Fructose is the metabolic bad boy in our diet, if we eat too much. Dr. Robert Lustig gave an important lecture about fructose that was watched by millions. Remember it’s half of sucrose, which is used in a lot of foods. Worse, in the mid 20th Century chemists figured out how to turn corn syrup, which is all glucose, into a mixture of fructose and glucose. The resulted in High Fructose Corn Syrup (HFCS), which goes into all sorts of foods and beverages. Fructose is actually sweeter than glucose or sucrose, so HFCS is an easy cheap way to sweeten foods and beverages. The fructose is processed in your liver or the wall of the intestine, typically never making it into your bloodstream. Johnson et al say that if you get enough glucose quickly enough in the liver, some of that gets converted to fructose by the glycol pathway. Think modern wheat and corn that were bred for high yields and high sugar content. A slice of bread has a higher glycemic index than table sugar. Corn is used to “finish” (fatten) cows in feed lots.
In the liver, fructose metabolism depresses ATP levels and produces uric acid. This stresses liver mitochondria in a way that promotes fat production in the liver. Over time, that can result in Non-Alcoholic Fatty Liver Disease (NAFLD), one of the signs of Metabolic Syndrome. Metabolic Syndrome is the medical term for the complex of problems that include obesity, insulin resistance (which can become Type II diabetes), heart disease, and elevated blood pressure. Fructose also causes elevated levels of a hormone called vasopressin, which Richard Johnson et al also implicates in fat deposition.
Besides the liver, fructose is also metabolized to a degree in the wall of the intestine. That causes the “tight junctions” between the intestinal cells to loosen, allowing some food molecules to get into the blood stream. Your immune system responds. Before you know it you can have a food allergy. I first heard about this in Richard Johnson’s book The Fat Switch. Gluten sensitivity is a huge issue public health issue of late. Rick didn’t mention gluten in the book, but when I asked him if the problem included gluten he said “Yes, it’s the fruit juice they give the kids” i.e. the orange juice I mentioned earlier. Or apple juice, etc. Turning fruits or berries into juices is a really bad idea because they absorb quickly and hit your liver hard. Just eat the fruit, albeit not too much.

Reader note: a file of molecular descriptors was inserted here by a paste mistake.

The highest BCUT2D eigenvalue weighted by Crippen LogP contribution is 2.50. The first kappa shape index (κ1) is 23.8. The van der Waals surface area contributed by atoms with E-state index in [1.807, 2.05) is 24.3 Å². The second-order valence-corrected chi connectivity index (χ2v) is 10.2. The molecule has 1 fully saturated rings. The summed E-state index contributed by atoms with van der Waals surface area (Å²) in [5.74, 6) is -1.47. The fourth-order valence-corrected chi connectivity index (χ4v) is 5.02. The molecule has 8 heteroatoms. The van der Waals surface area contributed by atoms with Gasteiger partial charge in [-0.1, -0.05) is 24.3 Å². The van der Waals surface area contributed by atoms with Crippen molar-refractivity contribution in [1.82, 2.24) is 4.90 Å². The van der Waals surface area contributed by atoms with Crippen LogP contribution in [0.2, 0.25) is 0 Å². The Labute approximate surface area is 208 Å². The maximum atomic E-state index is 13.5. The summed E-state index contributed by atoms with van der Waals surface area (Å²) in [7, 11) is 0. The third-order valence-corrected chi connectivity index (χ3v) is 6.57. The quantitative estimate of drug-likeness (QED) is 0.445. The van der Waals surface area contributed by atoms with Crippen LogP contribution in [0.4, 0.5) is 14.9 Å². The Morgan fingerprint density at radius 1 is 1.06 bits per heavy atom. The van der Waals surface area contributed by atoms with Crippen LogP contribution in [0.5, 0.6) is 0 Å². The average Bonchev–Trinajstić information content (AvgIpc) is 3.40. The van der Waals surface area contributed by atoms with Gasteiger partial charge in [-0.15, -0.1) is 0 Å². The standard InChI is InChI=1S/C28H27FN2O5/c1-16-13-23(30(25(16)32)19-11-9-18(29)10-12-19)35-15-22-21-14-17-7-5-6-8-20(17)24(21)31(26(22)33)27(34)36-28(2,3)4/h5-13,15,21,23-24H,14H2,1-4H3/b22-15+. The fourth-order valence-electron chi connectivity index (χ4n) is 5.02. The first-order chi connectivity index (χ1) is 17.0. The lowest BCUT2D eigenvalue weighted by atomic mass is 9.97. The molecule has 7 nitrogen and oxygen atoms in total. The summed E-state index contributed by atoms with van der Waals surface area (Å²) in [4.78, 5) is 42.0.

Johnson points out that what physicians call metabolic syndrome is actually an ancient mechanism by which animals turn fructose into stored fat, not a disease. However, the extremely high levels of fructose containing sugars in our diet drives the process into the realm of disease, instead of being a normal mechanism by which we store a bit of fruit and berry energy when they are ripe, in a break from hunting. That may also relate to why we’re wired to be less active when we’re gorging on the fruits and berries.
The uric acid doesn’t stay in your liver either. It goes throughout your body. I’ve asked Rick Johnson if that can stress mitochondria elsewhere. He thinks so. That stress may eventually result in the mitochondria becoming crippled or popping, perhaps combined with other inflammatory agents or genetic weak points. If crippled, the mitochondria’s host cell can become a cancer cell according to Thomas Seyfried. If the mitochondria pop, they release cytokines that cause apoptosis– cell death. If those cells are important ones like in the retina of the eye or the motor neurons of the brain, other pathologies can appear. Note these are speculations that need a lot more research, but I’m certainly motivated to avoid sugars since I’m at risk for age related macular degeneration. So far, I’m told my retinas look remarkably smooth for someone with my particular genetic defect.
I’ll work on page or two in the Biology section that explains the details. Here’s a short talk Richard Johnson gave a few years ago explaining these ideas–